Over the last few years, I’ve heard both parents and teachers complain about kids needing to be “spoon fed” the answers. Students often whine when we can’t get them a specific example of how a good paper or report should look, or the effort a science project should require, or even how a clean bedroom should appear. But the thing is, these kids are products of our making. We all want those who lead us to personalize and customize their instruction, to tailor it for our situation.
In other words, we adults are guilty, too.
When did we walk away from the art of learning through correlation? This is when we hear of an idea, and even though it doesn’t necessarily relate to our personal context, we see how it can be applied to our situation. So we translate it, and we grow.
Author Seth Godin calls this learning by analogy. In a recent article to marketing employees, he says:
The story of Hansel and Gretel is not actually about Hansel or Gretel.
You are surrounded by examples and lessons and case studies that clearly aren’t exactly about your project. There’s never been a book written precisely about the situation you are facing right now, either. Perhaps one day they will publish, “Marketing Low-Cost Coaching Services to Small Businesses Specializing in Graphic Design in the Upper Peninsula for Dummies,” but don’t hold your breath.
Marketing, like all forms of art, requires us to learn to see. To see what’s working and to transplant it, change it and amplify it.
We don’t teach this, but we should. We don’t push people to practice the act of learning by analogy, because it’s way easier to just give them a manual and help them avoid thinking for themselves.
The opportunity is to find the similarities and get ever better at letting others go first–not with what you’ve got, but with something you can learn from.
May I offer an example?
Over and over, teachers approach me after seeing a Habitudes® presentation. I’ve just explained how teaching with images, conversations and experiences engages students, and I’ve usually given examples of some images that teach discipline or responsibility. I even cite schools that use them with student council, or athletes, or even in a classroom.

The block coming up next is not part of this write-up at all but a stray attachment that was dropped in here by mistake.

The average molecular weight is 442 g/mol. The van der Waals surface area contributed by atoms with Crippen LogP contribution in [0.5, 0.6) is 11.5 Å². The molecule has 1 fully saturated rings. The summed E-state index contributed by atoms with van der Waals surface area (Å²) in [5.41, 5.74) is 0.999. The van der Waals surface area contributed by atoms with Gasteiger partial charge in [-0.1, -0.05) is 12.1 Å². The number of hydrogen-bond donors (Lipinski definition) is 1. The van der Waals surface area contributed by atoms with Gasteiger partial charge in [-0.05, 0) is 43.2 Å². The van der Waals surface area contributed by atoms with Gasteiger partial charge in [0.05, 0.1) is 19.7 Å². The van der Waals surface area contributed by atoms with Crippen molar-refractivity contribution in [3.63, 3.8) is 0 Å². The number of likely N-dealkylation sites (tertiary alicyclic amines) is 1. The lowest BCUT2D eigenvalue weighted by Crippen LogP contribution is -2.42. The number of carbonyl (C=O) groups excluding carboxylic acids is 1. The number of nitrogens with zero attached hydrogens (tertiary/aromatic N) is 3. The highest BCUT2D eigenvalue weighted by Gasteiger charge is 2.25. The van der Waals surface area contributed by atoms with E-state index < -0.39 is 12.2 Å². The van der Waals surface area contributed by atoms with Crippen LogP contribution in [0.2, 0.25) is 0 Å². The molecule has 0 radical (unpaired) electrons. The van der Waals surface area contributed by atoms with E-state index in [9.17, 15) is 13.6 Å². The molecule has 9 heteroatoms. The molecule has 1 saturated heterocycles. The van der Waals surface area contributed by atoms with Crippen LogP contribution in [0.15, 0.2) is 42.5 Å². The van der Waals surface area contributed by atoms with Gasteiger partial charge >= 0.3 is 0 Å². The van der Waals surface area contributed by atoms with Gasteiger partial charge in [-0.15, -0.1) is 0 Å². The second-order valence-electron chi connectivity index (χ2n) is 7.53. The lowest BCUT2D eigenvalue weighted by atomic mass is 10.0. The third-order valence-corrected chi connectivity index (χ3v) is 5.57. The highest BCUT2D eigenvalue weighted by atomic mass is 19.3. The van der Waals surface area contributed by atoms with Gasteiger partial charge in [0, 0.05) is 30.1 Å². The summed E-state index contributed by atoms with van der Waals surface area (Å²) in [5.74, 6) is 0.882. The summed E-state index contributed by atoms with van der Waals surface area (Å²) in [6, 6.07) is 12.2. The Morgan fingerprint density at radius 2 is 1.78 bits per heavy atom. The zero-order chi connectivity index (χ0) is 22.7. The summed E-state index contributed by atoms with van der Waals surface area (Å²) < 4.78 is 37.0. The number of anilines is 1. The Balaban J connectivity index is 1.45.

Some of the listeners light up and can immediately see how these images could ignite meaningful conversations in history class or advisement period. They have learned to think abstractly and can learn through correlation. Even though I’ve not mentioned their specific school, they can interpret what it might look like. They see parallels.
Sadly, however, many teachers simply cannot imagine how this would look in their school. They’ve been so conditioned to think concretely that unless I walk through an illustration that matches their context, they miss the correlation and application.
My Greatest Discoveries
Some of my greatest moments of discovery and learning have come from people who work completely outside my industry. I get ideas on how to improve my work from dentists, from furniture salesmen, from mothers and from filmmakers. The reason I do is simply because I’ve come to understand how to learn via correlation. It’s simply the art of seeing parallels between incoming information and personal application.
When Johann Gutenberg invented the printing press, he did so through correlation. After watching wine presses operate for months, seeing grapes turned into delicious wine, he transposed that idea into pressing words. When he did so, only 3 percent of the population was even literate. His invention changed that. More people read today than at any time in history, but it required a man to learn through correlation.
What’s going on around you today that you could translate and learn via correlation?
Looking to develop leadership skills in students next year?